There I am, another adding to this thread.

Last edited by sandalholme; 05/13/22 05:42 AM.
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Sorry for this thread!! I just wanted to know ways to say it!

Didn’t think it would turn into this LOL.

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Originally Posted by probably blue
Sorry for this thread!! I just wanted to know ways to say it!

Didn’t think it would turn into this LOL.

Don’t apologize for the thread! There is absolutely nothing wrong with the topic. Threads have a life of their own and live as long as there is an interest. They may go dormant for even years and be resuscitated. 🤪


"Music, rich, full of feeling, not soulless, is like a crystal on which the sun falls and brings forth from it a whole rainbow" - F. Chopin
"I never dreamt with my own two hands I could touch the sky" - Sappho

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Originally Posted by sandalholme
it bothers me somewhat, bearing in mind the number of people paying attention to how to pronounce Chopin's name and the relatively few people being engaged - me included, so far - with the thread about performances of one of his greatest works....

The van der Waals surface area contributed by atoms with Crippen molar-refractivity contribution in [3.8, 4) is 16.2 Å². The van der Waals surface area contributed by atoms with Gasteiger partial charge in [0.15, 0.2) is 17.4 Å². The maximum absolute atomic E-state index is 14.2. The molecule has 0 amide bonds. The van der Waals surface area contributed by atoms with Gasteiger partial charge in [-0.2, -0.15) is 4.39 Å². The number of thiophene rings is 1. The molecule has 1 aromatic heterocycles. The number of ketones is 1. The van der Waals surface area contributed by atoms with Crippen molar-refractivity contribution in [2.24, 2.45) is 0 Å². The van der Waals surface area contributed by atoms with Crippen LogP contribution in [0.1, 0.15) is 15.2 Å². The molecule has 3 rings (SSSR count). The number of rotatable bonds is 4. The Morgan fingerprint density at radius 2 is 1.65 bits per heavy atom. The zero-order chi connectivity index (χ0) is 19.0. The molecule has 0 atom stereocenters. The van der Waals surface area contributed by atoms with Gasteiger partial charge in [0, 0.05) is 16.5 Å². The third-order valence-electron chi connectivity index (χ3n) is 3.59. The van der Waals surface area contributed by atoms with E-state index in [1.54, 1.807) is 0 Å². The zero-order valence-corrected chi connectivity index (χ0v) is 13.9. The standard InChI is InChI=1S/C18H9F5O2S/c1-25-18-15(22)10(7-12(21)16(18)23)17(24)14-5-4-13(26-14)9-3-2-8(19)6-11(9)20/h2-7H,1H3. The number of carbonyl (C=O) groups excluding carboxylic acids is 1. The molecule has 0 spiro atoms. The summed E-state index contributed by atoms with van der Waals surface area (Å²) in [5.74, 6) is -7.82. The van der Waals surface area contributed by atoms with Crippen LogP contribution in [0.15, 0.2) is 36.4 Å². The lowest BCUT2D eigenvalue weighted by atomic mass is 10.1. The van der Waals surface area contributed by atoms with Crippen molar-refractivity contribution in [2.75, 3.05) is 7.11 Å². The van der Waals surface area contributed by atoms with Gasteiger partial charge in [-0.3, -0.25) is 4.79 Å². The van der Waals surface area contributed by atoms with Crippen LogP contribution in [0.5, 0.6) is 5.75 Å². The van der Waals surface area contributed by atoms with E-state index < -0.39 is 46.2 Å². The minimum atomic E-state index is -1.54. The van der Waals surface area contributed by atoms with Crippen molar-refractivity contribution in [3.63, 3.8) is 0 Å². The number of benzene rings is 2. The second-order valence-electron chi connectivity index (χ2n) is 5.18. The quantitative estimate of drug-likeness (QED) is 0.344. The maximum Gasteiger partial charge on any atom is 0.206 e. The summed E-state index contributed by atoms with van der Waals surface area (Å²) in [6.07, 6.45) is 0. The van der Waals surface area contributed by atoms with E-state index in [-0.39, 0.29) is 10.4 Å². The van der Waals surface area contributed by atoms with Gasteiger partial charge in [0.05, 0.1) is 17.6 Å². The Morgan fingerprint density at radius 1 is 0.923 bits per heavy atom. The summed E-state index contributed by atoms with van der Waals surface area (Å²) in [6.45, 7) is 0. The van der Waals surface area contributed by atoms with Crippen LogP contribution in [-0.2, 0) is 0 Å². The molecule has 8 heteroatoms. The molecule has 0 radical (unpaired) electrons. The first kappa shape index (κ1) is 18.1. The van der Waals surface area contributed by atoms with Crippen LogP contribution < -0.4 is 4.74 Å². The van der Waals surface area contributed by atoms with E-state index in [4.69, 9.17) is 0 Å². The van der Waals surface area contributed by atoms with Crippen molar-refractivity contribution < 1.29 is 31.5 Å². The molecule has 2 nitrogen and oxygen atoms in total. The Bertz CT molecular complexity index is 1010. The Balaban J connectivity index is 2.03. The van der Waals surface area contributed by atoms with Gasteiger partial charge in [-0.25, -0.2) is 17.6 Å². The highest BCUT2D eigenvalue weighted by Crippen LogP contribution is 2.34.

(Hello!!) smile


Well it's not like there's any competition between the threads! grin

I'm reminded of when two females were candidates for the two open Senate seats in California, and the campaigns put out buttons that said "You can vote for both."


The thing about that other thread is an issue of its own, actually I think a more general issue: The activity on this site is way down in general.

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This thread has offered many interesting ideas on names and language. How we should pronounce names in foreign languages and when to differ from their origins. I've personally found it really interesting.


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Originally Posted by 13bwl
This thread has offered many interesting ideas on names and language. How we should pronounce names in foreign languages and when to differ from their origins. I've personally found it really interesting.

Me too.
And, I think 'tangential' things like this can be a big part of how people on a discussion site can get to 'know' one another, and therefore how there can be more bonding and how it can feel more and more interesting to be on the site.
I think similarly about various kinds of off-topic subjects which are hugely discouraged by this site, for which I think it suffers.